Alec: [00:35:32] So Chris, were interested in understanding. The last few months have been like we've obviously had a number of experts on the show that have told us what they're saying in equity markets and have spoken about the the Fosters bear market in history and then the unbelievable recovery we've seen. We're interested to hear what your experience has been like in the credit markets and in the bond markets. You touched on a little bit before that. You were well positioned when things fell, but then you were also well positioned when things rose. So can you just add a bit of colour to that and tell us what the last few months have been like for your traders at Coolabah and in the Aussie bond market more generally? [00:36:09][36.3]
Christopher: [00:36:09] Yeah, I mean, I can kind of spin it and tell you it was all perfect, but if you like, that wouldn't be the whole truth. So if you look at the last three months, we've we've done spectacularly well, in fact, for about strategies rank in the top 20 in the world across I think twenty five thousand products, according to a called investment, which is one of the biggest in start tracking. So data agencies globally. So we've had fixed income strategies that are ostensibly low risk and low volatility and liquid, crucially, very liquid. That in the three months to 30 June have returned as much as nine point two percent, eight point two percent, six point seven percent, four point seven percent, all the way down to sixty two percent. So the last three months have been spectacular for us, but going back in time, basically in January. We would be risking aggressively saw on it, so four hundred and seventeen million of bonds in the month of January. We run some liquid strategies, we delivered them. We lifted our weighted average credit rating to its highest level ever, which was bonus, and we sold all our corporate bonds. So we actually held no corporate bonds. The only things we held were cash and bonds issued by government guaranteed banks. So obviously the majors, regionals and so on. Coming into February, we had built Covid tracking systems to measure every infection and every fatality globally. So every country in the world very sophisticated, real time data science systems. We also built Covid forecasting models for every country in the world and it's fairly vocal. In late February, I read the IFR covid-19 will basically crush markets. It will precipitate a huge liquidity and solvency crisis. I told the prime minister this, the Treasurer, the RBA, APRA, and we were fairly vigilant in communicating that view from late February, sort of mid March. And the corollary was we felt that fiscal and monetary policy had to provide a bridge through QE and liquidity and stimulus to the economy and to business and to markets to that point where we could get fixin's or somehow deal with the virus, whether it's through antiviral therapeutics or other remedies. So that was our conviction in early March. We were a little early, so I expected massive wholesale QE to come week one or two in March. I was absolutely convinced. So we should probably have been short of credit and hedged more aggressively. In early March, the QE bazookas were sort of unfurled in the second half of March and had exactly what we expected. And I spent about a billion dollars buying bonds in March and we have been selling every month ever since. So much itself was our performance was sort of run of the mill very much in the middle of the road in terms of peace. It's really the message of outperformance we've generated over April, May and June, because I think we were one of the few groups globally that had a very clear vision that QE would crush, spreads aggressively and therefore give rise to substantial capital gains in bond prices and furthermore, that the covid-19 curves would flatten much more quickly than people expected. So it's been actually a really good year. We started the year with about just over three billion of, um, and Stigwood seeing about three point eight billion. So we've had net inflows. We did have some modest redemptions in March, but we had a net inflows overall in March. And I certainly had clients who gave me hundreds of billions, those much to buy assets at crazy prices. So we've got securities bonds and hybrid's many like hundreds, if not thousands, to try to do much, which have generated returns of up to twenty five, twenty six per cent over the next few months. We're not in normal manager. That just runs one fund. We run a lot of customised solutions affordance to manage those accounts like super funds. Who won a talent portfolio with comingling the money. So we run Cypriote mandates to those organisations and I think this is public information. One of our clients is Catholic Super and then the number one ranked super fund in Australia over one, two and three years in Fixed-Income. And again, this is All Public by Coolibah Capital. And I use a group called Adaiah as their primary fixed income solutions. And they were a group that gave us money in March to really capitalise on the totally unprecedented dislocations that we had said. [00:40:43][274.1]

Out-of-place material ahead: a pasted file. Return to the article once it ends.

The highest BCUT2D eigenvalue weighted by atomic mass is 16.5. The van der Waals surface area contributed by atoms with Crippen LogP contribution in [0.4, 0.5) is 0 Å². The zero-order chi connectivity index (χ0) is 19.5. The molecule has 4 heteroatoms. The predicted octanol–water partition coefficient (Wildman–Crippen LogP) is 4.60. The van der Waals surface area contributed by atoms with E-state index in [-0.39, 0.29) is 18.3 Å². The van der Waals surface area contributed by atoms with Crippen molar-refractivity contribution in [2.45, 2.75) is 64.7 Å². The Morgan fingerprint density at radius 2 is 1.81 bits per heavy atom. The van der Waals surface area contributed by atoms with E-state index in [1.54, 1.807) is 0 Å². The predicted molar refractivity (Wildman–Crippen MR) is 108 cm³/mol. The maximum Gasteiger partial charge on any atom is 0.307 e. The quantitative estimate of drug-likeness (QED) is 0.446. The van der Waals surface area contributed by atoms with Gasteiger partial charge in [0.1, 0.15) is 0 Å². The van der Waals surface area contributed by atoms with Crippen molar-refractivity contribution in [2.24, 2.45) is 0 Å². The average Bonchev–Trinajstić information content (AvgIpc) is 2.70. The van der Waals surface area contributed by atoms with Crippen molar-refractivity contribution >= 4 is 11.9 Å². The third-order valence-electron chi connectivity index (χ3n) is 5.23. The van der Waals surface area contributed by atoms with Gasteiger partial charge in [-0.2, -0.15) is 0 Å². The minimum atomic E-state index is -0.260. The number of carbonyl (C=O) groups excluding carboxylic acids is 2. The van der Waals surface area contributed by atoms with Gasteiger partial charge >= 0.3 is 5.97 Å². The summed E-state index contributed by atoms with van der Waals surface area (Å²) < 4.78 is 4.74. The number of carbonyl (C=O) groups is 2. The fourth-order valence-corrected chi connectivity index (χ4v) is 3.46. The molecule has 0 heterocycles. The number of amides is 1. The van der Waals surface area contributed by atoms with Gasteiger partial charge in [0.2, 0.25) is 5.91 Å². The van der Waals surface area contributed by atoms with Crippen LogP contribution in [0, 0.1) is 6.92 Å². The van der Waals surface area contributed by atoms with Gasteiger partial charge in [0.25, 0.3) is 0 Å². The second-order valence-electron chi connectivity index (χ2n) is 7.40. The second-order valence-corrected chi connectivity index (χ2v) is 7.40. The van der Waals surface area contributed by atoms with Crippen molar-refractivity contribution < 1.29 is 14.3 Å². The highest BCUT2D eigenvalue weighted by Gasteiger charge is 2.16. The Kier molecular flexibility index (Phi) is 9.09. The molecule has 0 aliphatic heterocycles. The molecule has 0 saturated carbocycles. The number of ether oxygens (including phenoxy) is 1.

Bryce: [00:40:44] So let's move beyond covid and Chris, you're one of Australia's leading economists, and it sounds like that you've had an unbelievable tracking strategy for covid. What else are you tracking now that you're finding particularly interesting? [00:40:58][13.9]
Christopher: [00:40:59] Yeah, so we've do some real time tracking systems for global trade flows. So this is to look at trade between China and the rest of the world. We've been watching China closely for ten years. I've been writing about China for about ten years. And we are very, very concerned about basically the emergence of what we're calling Cold War 2.0 and actually driving that far today, that recording this on [00:41:23][23.9]